Fertility Preservation for Medical Reasons and Reproductive Justice
29 Pages Posted: 2 Aug 2013 Last revised: 3 Apr 2015
Date Written: April 2, 2015
This Article addresses the issues related to fertility preservation in the emerging area of oncofertility using a reproductive justice framework. Oncofertility refers to the process of preserving the fertility of women (and men) who need to undergo cancer treatments that may cause reduced fertility or sterility. This process typically involves counseling a patient about the potential fertility consequences of their cancer treatment, and then if a patient so chooses (and can afford it) freezing the eggs or sperm to potentially use later via in vitro fertilization or using a gestational surrogate. As cancer survival rates improve, the ability to bear children after therapy is increasingly a concern for many patients. Some patients may choose their cancer therapy based on the risk of fertility loss rather than on its effectiveness to cure the cancer. Unfortunately, a patient’s race and insurance status often determines if and when they are told about the fertility consequences of their treatment. Those without insurance are often already financially challenged after a cancer diagnosis, so physicians may not inform them about fertility preservation due to the high costs.
No states currently have laws requiring insurance coverage for oncofertility. Therefore, even if a patient has insurance, fertility preservation may not be covered. As a practical matter, when insurance companies deny fertility preservation coverage, there is often a short time frame between diagnosis and treatment that does not allow time to seek appeal. Those able to pay for oncofertility are likely white, educated, middle- and upper-class women, similar to the general assisted reproductive technology (ART) population.
Oncofertility coverage has been getting more support in recent months. In June 2013, the American Medical Association adopted a policy that supports payment for fertility preservation and lobbies for appropriate federal legislation requiring payment for oncofertility. This new policy treats infertility as a medical condition, not a choice, when the disease or treatment affects biological motherhood. Additionally, California is currently considering CA bill AB 912, which would require insurance companies to provide coverage for medically necessary expenses for standard fertility preservation services when a medical treatment may cause infertility. If this bill is approved, it may improve the quality of life for cancer survivors who have health insurance. Although this is encouraging, this also has the real potential to exacerbate the divide between the patient “haves” and “have-nots.”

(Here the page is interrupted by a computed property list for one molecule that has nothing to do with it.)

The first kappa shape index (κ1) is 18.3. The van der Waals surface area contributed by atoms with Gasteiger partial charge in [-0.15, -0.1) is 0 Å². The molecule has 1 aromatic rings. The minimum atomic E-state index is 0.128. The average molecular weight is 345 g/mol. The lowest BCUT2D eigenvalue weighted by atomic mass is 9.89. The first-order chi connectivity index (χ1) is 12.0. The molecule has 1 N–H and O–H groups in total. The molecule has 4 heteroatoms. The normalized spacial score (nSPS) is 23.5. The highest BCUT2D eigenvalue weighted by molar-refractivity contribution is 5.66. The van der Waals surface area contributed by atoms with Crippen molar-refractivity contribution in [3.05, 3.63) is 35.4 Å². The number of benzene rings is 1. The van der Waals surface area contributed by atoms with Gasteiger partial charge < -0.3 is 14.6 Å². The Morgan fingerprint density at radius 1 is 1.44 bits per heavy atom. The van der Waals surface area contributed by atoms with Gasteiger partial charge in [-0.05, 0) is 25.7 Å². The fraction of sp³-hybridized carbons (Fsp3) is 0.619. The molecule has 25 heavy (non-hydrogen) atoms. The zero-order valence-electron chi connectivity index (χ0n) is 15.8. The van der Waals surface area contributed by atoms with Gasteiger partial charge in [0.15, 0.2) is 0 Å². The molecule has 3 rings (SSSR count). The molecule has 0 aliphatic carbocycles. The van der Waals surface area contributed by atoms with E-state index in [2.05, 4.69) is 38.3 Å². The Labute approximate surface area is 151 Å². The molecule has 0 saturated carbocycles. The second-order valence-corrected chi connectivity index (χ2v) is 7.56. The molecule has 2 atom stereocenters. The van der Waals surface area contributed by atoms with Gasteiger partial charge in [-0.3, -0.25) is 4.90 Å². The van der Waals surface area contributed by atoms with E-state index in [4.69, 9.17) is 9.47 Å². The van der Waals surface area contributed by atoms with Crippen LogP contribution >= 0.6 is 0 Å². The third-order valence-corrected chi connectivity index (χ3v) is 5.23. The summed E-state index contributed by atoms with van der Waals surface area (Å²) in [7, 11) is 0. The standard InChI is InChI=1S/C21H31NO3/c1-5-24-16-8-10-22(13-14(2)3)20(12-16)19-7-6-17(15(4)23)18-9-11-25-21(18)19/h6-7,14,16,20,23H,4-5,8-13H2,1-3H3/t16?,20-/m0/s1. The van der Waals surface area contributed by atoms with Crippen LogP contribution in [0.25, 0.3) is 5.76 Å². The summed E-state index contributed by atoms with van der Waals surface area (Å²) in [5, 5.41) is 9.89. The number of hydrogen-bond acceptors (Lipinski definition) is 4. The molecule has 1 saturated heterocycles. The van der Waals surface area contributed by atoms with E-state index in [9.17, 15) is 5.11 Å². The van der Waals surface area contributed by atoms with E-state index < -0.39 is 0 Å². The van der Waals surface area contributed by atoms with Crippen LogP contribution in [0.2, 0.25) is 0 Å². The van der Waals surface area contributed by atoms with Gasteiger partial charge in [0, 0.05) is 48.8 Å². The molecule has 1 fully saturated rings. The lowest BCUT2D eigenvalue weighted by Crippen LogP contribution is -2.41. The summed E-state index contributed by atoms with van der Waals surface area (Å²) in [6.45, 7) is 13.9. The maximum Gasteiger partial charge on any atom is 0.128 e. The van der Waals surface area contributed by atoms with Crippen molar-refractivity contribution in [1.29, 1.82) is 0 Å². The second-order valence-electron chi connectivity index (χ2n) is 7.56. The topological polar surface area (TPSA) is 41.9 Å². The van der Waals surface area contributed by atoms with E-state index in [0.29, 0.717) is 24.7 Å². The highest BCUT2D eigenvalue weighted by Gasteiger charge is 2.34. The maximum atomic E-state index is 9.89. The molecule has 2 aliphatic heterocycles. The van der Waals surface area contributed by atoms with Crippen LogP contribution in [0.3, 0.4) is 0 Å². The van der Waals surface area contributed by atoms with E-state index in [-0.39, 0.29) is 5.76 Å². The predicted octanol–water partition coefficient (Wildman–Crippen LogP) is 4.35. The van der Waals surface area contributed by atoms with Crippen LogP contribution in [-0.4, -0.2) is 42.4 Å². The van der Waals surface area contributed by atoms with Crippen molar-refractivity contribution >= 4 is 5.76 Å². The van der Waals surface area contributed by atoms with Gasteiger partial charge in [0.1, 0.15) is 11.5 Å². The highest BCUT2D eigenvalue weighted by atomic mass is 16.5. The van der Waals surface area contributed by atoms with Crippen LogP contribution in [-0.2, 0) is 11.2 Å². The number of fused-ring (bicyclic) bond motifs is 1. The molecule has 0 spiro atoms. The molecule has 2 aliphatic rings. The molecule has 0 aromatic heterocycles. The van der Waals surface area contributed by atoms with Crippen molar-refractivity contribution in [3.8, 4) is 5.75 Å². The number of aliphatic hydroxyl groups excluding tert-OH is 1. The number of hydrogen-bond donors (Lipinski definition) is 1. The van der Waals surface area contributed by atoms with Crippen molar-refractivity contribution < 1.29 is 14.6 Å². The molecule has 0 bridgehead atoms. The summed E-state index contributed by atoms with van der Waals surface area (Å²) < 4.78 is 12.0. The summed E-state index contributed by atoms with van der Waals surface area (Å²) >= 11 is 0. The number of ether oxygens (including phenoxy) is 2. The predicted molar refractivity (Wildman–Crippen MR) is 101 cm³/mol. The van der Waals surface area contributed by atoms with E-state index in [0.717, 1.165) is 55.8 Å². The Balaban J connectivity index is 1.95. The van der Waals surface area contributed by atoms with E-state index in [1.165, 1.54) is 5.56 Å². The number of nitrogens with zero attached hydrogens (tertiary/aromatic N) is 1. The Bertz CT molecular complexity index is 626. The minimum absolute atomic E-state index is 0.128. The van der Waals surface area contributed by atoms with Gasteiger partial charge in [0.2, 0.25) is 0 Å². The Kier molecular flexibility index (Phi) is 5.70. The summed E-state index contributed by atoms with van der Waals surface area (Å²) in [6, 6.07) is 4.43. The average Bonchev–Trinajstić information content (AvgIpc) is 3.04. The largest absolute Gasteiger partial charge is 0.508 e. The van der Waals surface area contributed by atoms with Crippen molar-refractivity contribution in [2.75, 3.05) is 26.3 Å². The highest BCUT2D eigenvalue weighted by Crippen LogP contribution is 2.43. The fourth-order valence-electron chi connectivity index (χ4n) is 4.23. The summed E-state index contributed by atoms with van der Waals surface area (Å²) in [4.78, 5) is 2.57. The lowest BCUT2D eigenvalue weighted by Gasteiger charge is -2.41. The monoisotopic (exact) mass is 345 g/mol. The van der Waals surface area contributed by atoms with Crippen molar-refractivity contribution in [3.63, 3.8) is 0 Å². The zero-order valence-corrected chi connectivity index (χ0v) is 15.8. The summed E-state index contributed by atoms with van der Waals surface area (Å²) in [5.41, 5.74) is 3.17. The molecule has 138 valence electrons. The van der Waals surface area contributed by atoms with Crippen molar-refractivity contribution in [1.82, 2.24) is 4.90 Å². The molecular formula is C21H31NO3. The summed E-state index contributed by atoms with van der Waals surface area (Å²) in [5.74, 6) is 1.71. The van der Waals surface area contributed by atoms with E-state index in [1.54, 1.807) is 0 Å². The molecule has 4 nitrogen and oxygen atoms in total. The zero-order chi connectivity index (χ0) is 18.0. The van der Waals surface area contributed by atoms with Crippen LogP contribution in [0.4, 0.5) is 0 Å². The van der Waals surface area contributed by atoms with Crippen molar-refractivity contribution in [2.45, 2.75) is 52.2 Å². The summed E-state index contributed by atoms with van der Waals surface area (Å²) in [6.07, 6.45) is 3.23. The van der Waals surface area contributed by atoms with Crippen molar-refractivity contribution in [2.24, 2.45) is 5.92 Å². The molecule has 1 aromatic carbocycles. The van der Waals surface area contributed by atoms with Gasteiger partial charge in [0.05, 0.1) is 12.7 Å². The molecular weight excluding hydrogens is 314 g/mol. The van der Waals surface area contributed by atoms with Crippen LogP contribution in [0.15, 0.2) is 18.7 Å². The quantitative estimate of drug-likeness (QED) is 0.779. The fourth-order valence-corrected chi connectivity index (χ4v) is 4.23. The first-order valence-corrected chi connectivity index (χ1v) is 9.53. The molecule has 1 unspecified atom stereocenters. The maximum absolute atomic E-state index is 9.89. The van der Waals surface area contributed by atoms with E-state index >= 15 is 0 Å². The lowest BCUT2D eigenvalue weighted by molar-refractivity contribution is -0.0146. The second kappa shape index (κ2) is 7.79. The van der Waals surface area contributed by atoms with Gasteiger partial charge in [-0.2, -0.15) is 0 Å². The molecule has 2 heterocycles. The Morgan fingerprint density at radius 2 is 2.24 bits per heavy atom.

Cancer has a disproportionately severe impact on minorities. The Centers for Disease Control and Prevention report that cancer death rates for women are highest among African Americans, followed by Caucasians, Hispanics, and Asian/Pacific Islanders. Cancer has been the leading cause of death for female Asian Americans since 1980. Some of the disproportionate impact has been attributed to delayed diagnosis as well as poor patient care. Poor people who lack health insurance or have inadequate access to quality cancer treatment also experience higher cancer incidence, higher mortality rates, and lower survival rates than their more well off counterparts.
Because oncofertility is not currently covered by either private or public insurance, only those who can pay for it on their own can use it. Some scholars have argued that it should be covered by insurance. Others contend that adding oncofertility to insurance coverage, without expanding health care coverage to those without insurance, may reinforce socioeconomic inequality. Additionally, a recent study suggests that oncologists are less likely to discuss oncofertility with African American women, regardless of income, than white women. This Article discusses this evidence and whether oncofertility can be structured in a manner to promote reproductive justice. This Article reviews oncofertility with a reproductive health, reproductive rights, and reproductive justice framework to identify normative standards for use and informed consent in fertility preservation. This Article concludes that care needs to be taken to fully and properly inform vulnerable populations of their fertility preservation options. Detailed information provided to each and every patient will help build trust in the medical system that is needed to address medical and cancer disparities that exist in minority populations. Additionally, this Article identifies other related legal issues that should be rolled into the informed consent procedure to avoid dispositional dilemmas.
Keywords: Fertility Preservation, Disparities in Health Car, Reproductive Justice, Assisted Reproduction, Oncofertility
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